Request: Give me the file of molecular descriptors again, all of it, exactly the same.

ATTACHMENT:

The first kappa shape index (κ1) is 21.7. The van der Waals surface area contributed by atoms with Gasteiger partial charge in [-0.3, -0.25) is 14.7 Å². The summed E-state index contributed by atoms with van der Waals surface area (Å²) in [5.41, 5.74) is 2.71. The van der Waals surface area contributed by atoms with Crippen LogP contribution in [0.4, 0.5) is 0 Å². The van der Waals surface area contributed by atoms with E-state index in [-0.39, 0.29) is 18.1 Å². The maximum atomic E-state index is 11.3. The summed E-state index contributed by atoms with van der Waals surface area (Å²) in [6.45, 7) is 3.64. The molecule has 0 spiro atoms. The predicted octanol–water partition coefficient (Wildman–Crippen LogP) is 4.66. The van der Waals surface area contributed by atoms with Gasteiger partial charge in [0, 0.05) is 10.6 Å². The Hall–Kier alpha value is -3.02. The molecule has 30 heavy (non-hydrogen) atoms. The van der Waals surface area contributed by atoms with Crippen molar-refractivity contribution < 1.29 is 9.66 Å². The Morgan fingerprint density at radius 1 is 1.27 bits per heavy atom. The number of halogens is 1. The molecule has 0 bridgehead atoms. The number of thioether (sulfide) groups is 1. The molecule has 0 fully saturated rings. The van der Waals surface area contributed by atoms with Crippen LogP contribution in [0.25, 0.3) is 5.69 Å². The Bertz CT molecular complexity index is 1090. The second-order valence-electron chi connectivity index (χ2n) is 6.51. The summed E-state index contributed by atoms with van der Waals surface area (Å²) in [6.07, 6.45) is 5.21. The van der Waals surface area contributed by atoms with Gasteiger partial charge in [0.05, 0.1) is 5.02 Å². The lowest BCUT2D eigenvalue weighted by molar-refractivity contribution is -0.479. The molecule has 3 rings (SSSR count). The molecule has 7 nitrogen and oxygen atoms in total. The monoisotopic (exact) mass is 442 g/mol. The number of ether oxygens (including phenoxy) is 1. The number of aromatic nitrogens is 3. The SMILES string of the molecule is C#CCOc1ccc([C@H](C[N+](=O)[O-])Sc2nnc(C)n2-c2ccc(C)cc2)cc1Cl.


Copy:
The first kappa shape index (κ1) is 21.7. The van der Waals surface area contributed by atoms with Gasteiger partial charge in [-0.3, -0.25) is 14.7 Å². The summed E-state index contributed by atoms with van der Waals surface area (Å²) in [5.41, 5.74) is 2.71. The van der Waals surface area contributed by atoms with Crippen LogP contribution in [0.4, 0.5) is 0 Å². The van der Waals surface area contributed by atoms with E-state index in [-0.39, 0.29) is 18.1 Å². The maximum atomic E-state index is 11.3. The summed E-state index contributed by atoms with van der Waals surface area (Å²) in [6.45, 7) is 3.64. The molecule has 0 spiro atoms. The predicted octanol–water partition coefficient (Wildman–Crippen LogP) is 4.66. The van der Waals surface area contributed by atoms with Gasteiger partial charge in [0, 0.05) is 10.6 Å². The Hall–Kier alpha value is -3.02. The molecule has 30 heavy (non-hydrogen) atoms. The van der Waals surface area contributed by atoms with Crippen molar-refractivity contribution < 1.29 is 9.66 Å². The Morgan fingerprint density at radius 1 is 1.27 bits per heavy atom. The number of halogens is 1. The molecule has 0 bridgehead atoms. The number of thioether (sulfide) groups is 1. The molecule has 0 fully saturated rings. The van der Waals surface area contributed by atoms with Crippen LogP contribution in [0.25, 0.3) is 5.69 Å². The Bertz CT molecular complexity index is 1090. The second-order valence-electron chi connectivity index (χ2n) is 6.51. The summed E-state index contributed by atoms with van der Waals surface area (Å²) in [6.07, 6.45) is 5.21. The van der Waals surface area contributed by atoms with Gasteiger partial charge in [0.05, 0.1) is 5.02 Å². The lowest BCUT2D eigenvalue weighted by molar-refractivity contribution is -0.479. The molecule has 3 rings (SSSR count). The molecule has 7 nitrogen and oxygen atoms in total. The monoisotopic (exact) mass is 442 g/mol. The number of ether oxygens (including phenoxy) is 1. The number of aromatic nitrogens is 3. The SMILES string of the molecule is C#CCOc1ccc([C@H](C[N+](=O)[O-])Sc2nnc(C)n2-c2ccc(C)cc2)cc1Cl.